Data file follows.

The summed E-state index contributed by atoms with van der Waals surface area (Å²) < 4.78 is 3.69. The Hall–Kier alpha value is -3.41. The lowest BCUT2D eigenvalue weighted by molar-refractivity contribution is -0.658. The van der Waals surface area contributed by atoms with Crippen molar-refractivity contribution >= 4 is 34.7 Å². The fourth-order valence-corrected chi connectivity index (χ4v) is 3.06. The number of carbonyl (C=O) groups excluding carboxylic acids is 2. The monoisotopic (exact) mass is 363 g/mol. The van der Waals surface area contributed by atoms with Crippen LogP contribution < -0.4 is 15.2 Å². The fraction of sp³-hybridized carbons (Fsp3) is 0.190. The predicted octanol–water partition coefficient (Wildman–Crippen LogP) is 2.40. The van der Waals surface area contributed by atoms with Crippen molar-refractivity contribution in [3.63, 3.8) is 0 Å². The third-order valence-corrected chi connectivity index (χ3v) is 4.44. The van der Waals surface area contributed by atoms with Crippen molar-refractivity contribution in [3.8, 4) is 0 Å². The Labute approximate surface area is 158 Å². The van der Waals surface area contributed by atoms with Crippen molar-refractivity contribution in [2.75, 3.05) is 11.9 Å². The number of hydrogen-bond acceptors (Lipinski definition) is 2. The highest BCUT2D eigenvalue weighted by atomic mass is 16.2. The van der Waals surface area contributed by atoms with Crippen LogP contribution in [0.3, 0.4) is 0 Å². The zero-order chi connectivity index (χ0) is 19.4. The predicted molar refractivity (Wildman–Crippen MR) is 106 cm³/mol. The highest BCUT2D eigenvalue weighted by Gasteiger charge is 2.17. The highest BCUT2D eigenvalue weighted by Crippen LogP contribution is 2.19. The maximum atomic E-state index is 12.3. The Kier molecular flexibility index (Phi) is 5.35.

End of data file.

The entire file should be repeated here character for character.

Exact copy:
The summed E-state index contributed by atoms with van der Waals surface area (Å²) < 4.78 is 3.69. The Hall–Kier alpha value is -3.41. The lowest BCUT2D eigenvalue weighted by molar-refractivity contribution is -0.658. The van der Waals surface area contributed by atoms with Crippen molar-refractivity contribution >= 4 is 34.7 Å². The fourth-order valence-corrected chi connectivity index (χ4v) is 3.06. The number of carbonyl (C=O) groups excluding carboxylic acids is 2. The monoisotopic (exact) mass is 363 g/mol. The van der Waals surface area contributed by atoms with Crippen LogP contribution < -0.4 is 15.2 Å². The fraction of sp³-hybridized carbons (Fsp3) is 0.190. The predicted octanol–water partition coefficient (Wildman–Crippen LogP) is 2.40. The van der Waals surface area contributed by atoms with Crippen molar-refractivity contribution in [3.63, 3.8) is 0 Å². The third-order valence-corrected chi connectivity index (χ3v) is 4.44. The van der Waals surface area contributed by atoms with Crippen molar-refractivity contribution in [3.8, 4) is 0 Å². The Labute approximate surface area is 158 Å². The van der Waals surface area contributed by atoms with Crippen molar-refractivity contribution in [2.75, 3.05) is 11.9 Å². The number of hydrogen-bond acceptors (Lipinski definition) is 2. The highest BCUT2D eigenvalue weighted by atomic mass is 16.2. The van der Waals surface area contributed by atoms with Crippen LogP contribution in [0.3, 0.4) is 0 Å². The zero-order chi connectivity index (χ0) is 19.4. The predicted molar refractivity (Wildman–Crippen MR) is 106 cm³/mol. The highest BCUT2D eigenvalue weighted by Gasteiger charge is 2.17. The highest BCUT2D eigenvalue weighted by Crippen LogP contribution is 2.19. The maximum atomic E-state index is 12.3. The Kier molecular flexibility index (Phi) is 5.35.